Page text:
Heed warning labels on over-the-counter medicines to prevent further damage.
Ibuprofen became available without a prescription in 1984, and the painkiller has been something of a wonder drug ever since. It reduces swelling and fever, and eases the pain of everything from cramps to runners knee. And, aside from rare gastrointestinal problems, it seemed almost side-effect free.
But in the wake of discoveries that prescription COX-2 selective nonsteroidal anti-inflammatory drugs (NSAIDs) like Vioxx and Bextra (the latter now off the market) can greatly increase the risks of cardiac problems, health officials began to worry that the drugs over-the-counter NSAID sisters, including ibuprofen (sold as Advil, Motrin, and Nuprin) and naproxen (Aleve), could also pose risks.
The first long-term OTC-NSAID studies wont be completed until 2010. In the meantime, the U.S. Food and Drug Administration (FDA) announced that all NSAIDs, except aspirin, may increase patients cardiovascular risks.
So, should you stop taking ibuprofen? That depends. If you have a history of heart disease or numerous risk factors, OTC NSAIDs could increase the chances of cardiovascular problems, counteract the preventive effects of aspirin, and in-crease blood pressure. “If youre in a high-risk category, you should avoid these drugs,” says JoAnn E. Manson, MD, chief of preventive medicine at Brigham and Womens Hospital, in Boston. But there are exceptions: Because NSAIDs are so effective, cardiologists often allow even high-risk heart patients to take them—under their oversight—to resolve the intense pain of diseases such as rheumatoid arthritis.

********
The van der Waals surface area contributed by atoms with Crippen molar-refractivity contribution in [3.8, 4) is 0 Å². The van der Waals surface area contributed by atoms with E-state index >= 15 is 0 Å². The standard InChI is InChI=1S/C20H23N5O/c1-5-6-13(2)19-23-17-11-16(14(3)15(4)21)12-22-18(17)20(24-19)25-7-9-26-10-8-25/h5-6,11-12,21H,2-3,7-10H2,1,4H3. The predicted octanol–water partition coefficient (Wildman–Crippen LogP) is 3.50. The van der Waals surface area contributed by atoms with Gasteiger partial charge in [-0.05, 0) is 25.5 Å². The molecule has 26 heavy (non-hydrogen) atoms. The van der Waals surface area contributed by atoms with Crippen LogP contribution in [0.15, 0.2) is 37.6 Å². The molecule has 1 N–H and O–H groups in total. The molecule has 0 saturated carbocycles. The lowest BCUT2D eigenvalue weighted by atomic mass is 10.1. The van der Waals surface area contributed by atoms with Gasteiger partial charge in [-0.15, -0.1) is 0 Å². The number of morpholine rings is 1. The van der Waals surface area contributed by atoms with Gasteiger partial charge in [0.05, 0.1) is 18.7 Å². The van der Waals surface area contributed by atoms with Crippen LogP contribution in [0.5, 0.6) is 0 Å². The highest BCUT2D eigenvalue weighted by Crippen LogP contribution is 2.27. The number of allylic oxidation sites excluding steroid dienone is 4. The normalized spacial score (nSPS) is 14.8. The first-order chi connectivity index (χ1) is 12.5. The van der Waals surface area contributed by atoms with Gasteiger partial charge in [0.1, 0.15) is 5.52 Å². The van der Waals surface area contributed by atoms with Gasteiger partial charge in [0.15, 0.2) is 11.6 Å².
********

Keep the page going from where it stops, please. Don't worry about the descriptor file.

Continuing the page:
If youre at low risk, “the safest thing to do is to stop taking ibuprofen, but its a highly effective and low-cost therapy,” says A. Mark Fendrick, MD, professor of internal medicine at the University of Michigan School of Medicine, and an expert on the safety of OTC medicines. “If a patients cardiac risk is low, I would say take the lowest possible dose for the shortest possible time.”
After all, other painkillers have their own risks. Aspirin has heart-bolstering effects in low doses, but prolonged, high doses can lead to life-threatening, bleeding stomach ulcers, kidney damage, and hearing loss. And although acetaminophen (Tylenol) hasnt been shown to have the heart or gastrointestinal concerns of NSAIDs, if overused or combined with alcohol, it can harm the liver.
“Thats why all these drugs have recommended dosages and warnings,” says Noel Bairey Merz, MD, medical director of womens health at the Preventive and Rehabilitative Cardiac Center at Cedars-Sinai Medical Center in Los Angeles. “Problems happen when people ignore labels. Taking a bigger dose may make you feel good—like smoking or eating fast food—but its unhealthy.”